Qing dynasty vase found in attic sells for $19 million

A rare Imperial Qianlong porcelain vase (18th century) is displayed at Sotheby's auction company in Paris, on May 22, 2018.

rare Qing dynasty vase that was discovered in the attic of a French family home has sold at auction in Paris for €16.2 million, or about $19 million.
That’s the absolute record for a piece sold at Sotheby’s Paris, and the record for a Chinese porcelain sale in France.
The intricately decorated vase was hidden away in an old shoebox. After finding it, the owners took it to Sotheby’s Paris to be appraised, whereupon the auction house told them it dated from the 18th-century. They set an auction estimate of €500,000 to €700,000 (about $590,000 to $825,000), which was blown away by the sale.
According to Sotheby’s, the vase was left to the grandparents of its present owners by an uncle, in a will which also included several other works of Chinese porcelain, and some Japanese artworks, including an “unusual bronze mirror” which will also be sold at auction at the same time as the vase.
Sotheby’s expert Olivier Valmier said in a statement that on opening the shoebox he was “immediately struck” by the quality of the item, which he said was a Yangcai Famille-Rose porcelain vase bearing a mark from the reign of the Qianlong Emperor, who ruled China from 1736 to 1795.
“The vase is of exceptional rarity: the only known example of its kind,” Sotheby’s said. “Famille Rose porcelains of the period (or yangcai porcelains, as they are known) are extremely rare on the market, with most examples currently housed in the National Palace Museum in Taipei and other museums around the world.”
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Qing dynasty vase found in attic sells for $19 million

Updated 12th June 2018
A rare Imperial Qianlong porcelain vase (18th century) is displayed at Sotheby's auction company in Paris, on May 22, 2018.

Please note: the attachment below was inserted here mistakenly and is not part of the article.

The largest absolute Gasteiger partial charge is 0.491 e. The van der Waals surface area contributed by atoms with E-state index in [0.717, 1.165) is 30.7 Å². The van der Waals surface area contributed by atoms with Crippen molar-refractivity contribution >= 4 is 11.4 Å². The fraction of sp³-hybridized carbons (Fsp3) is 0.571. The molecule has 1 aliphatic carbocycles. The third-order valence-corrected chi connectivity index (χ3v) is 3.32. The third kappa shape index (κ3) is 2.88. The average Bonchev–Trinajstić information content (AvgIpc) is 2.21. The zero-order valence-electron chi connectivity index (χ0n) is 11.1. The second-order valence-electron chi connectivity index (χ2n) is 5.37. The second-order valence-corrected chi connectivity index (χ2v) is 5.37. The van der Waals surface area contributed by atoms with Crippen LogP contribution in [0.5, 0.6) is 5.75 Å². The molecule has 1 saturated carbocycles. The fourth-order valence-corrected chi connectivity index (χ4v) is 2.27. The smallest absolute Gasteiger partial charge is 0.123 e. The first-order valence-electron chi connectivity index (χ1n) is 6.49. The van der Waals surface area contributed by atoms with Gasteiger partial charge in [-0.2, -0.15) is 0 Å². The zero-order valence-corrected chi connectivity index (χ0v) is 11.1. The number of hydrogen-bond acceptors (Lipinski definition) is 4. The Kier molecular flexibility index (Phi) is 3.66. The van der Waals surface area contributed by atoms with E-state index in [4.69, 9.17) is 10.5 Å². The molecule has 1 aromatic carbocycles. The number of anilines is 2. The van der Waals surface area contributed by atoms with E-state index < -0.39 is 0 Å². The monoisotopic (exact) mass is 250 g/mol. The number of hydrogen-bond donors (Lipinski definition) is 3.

Credit: THOMAS SAMSON/AFP/AFP/Getty Images

Qing dynasty vase found in attic sells for $19 million
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Written byJames Griffiths, CNNJacopo Prisco, CNN
A rare Qing dynasty vase that was discovered in the attic of a French family home has sold at auction in Paris for €16.2 million, or about $19 million.
That’s the absolute record for a piece sold at Sotheby’s Paris, and the record for a Chinese porcelain sale in France.
The intricately decorated vase was hidden away in an old shoebox. After finding it, the owners took it to Sotheby’s Paris to be appraised, whereupon the auction house told them it dated from the 18th-century. They set an auction estimate of €500,000 to €700,000 (about $590,000 to $825,000), which was blown away by the sale.
According to Sotheby’s, the vase was left to the grandparents of its present owners by an uncle, in a will which also included several other works of Chinese porcelain, and some Japanese artworks, including an “unusual bronze mirror” which will also be sold at auction at the same time as the vase.
The vase was stored in a shoebox in an attic for decades.